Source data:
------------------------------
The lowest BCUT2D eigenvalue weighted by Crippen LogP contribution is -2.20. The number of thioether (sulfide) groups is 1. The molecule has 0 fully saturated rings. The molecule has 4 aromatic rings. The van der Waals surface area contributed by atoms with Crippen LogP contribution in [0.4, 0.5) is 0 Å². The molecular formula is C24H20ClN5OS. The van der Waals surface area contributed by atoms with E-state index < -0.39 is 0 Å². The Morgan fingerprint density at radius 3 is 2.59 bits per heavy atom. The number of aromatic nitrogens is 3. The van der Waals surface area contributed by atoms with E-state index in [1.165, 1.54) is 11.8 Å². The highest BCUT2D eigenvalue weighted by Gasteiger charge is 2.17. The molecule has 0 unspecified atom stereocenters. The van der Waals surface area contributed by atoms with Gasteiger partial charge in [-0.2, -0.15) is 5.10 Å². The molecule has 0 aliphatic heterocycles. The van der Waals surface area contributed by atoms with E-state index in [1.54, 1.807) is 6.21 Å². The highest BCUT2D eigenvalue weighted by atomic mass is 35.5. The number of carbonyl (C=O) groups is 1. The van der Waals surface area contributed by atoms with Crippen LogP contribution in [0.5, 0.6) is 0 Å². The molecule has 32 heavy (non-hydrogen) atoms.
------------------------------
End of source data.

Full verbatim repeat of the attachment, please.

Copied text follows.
The lowest BCUT2D eigenvalue weighted by Crippen LogP contribution is -2.20. The number of thioether (sulfide) groups is 1. The molecule has 0 fully saturated rings. The molecule has 4 aromatic rings. The van der Waals surface area contributed by atoms with Crippen LogP contribution in [0.4, 0.5) is 0 Å². The molecular formula is C24H20ClN5OS. The van der Waals surface area contributed by atoms with E-state index < -0.39 is 0 Å². The Morgan fingerprint density at radius 3 is 2.59 bits per heavy atom. The number of aromatic nitrogens is 3. The van der Waals surface area contributed by atoms with E-state index in [1.165, 1.54) is 11.8 Å². The highest BCUT2D eigenvalue weighted by Gasteiger charge is 2.17. The molecule has 0 unspecified atom stereocenters. The van der Waals surface area contributed by atoms with Gasteiger partial charge in [-0.2, -0.15) is 5.10 Å². The molecule has 0 aliphatic heterocycles. The van der Waals surface area contributed by atoms with E-state index in [1.54, 1.807) is 6.21 Å². The highest BCUT2D eigenvalue weighted by atomic mass is 35.5. The number of carbonyl (C=O) groups is 1. The van der Waals surface area contributed by atoms with Crippen LogP contribution in [0.5, 0.6) is 0 Å². The molecule has 32 heavy (non-hydrogen) atoms.